I got into WSB because J.G. Ballard went on about him in glowing terms. I can’t even remember the first time I read Naked Lunch, which is very odd indeed given the black-hole-sucking-in effect it would grow to have on me in later years. The first time I read it (that I recall) I had no idea what the hell I was reading half the time, and this fascinated me. I needed to know what the notorious work was all about and started obsessively rereading it, thinking intently about the words and images and ideas being presented (thinking about some more than others – parts of the work are pretty horrible and obscene and I don’t like reading them much, especially stuff like the ‘Hassan’s Rumpus Room’ chapter) and worked it out for myself. I loved to sit in bars in Falkirk and read it with a beer or two just running the weird words through my head like surreal mercurial disturbing Braille, trying to decode what messy messages were being presented to me. The book is my all-time favourite work, for its beauty and taboo-trashing horror and genius and hilarious-as-fuckness, and it probably always will be. Its no-real-shape (anti) template was in my head when writing my own book and freed me up a lot. Fate took me a few years ago to RealityStudio, the world’s top WSB site, and after some argumentative nights on their forum I started writing for them about El Hombre Invisible-based films. This led to two things I am still very proud of: I wrote a piece about Burroughs’ time spent in Chicago in 2009 for Naked Lunch.org, the official site of the novel’s 50th birthday celebration, which was edited by Oliver Harris, the world’s top WSB scholar. And on September 11th, 2009 in New York, I had the honour of being invited to do a lecture on WSB and General Semantics (a discipline that had a profound effect on the young writer) at the 57th Annual Alfred Korzybski (the inventor of General Semantics) Memorial Dinner. Who says obsession doesn’t pay off artistically?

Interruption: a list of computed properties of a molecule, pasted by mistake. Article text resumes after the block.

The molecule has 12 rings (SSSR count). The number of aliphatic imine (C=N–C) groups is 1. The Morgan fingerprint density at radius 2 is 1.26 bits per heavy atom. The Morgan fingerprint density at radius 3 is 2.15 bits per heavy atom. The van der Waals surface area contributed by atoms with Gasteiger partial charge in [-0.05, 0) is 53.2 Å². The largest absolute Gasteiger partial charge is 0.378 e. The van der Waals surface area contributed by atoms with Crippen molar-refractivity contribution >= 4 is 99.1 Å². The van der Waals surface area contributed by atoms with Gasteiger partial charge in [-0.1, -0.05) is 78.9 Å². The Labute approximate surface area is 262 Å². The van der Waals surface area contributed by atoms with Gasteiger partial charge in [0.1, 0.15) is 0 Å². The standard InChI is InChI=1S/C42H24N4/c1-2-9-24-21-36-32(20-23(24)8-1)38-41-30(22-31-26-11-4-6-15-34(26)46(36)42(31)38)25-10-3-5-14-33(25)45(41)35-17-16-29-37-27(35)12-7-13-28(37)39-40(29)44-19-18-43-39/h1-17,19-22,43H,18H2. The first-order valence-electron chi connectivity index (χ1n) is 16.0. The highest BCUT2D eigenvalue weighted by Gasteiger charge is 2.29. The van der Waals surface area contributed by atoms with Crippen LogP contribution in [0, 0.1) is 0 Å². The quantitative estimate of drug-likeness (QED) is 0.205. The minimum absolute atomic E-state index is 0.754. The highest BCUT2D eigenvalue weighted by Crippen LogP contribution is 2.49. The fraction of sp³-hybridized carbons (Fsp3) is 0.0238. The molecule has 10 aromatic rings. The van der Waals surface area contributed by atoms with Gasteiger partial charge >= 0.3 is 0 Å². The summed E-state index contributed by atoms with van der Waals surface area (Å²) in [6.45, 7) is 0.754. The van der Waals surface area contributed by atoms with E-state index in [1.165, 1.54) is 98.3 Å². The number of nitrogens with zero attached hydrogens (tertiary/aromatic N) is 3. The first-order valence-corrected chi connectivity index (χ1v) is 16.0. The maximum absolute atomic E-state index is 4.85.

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5) Anthony Burgess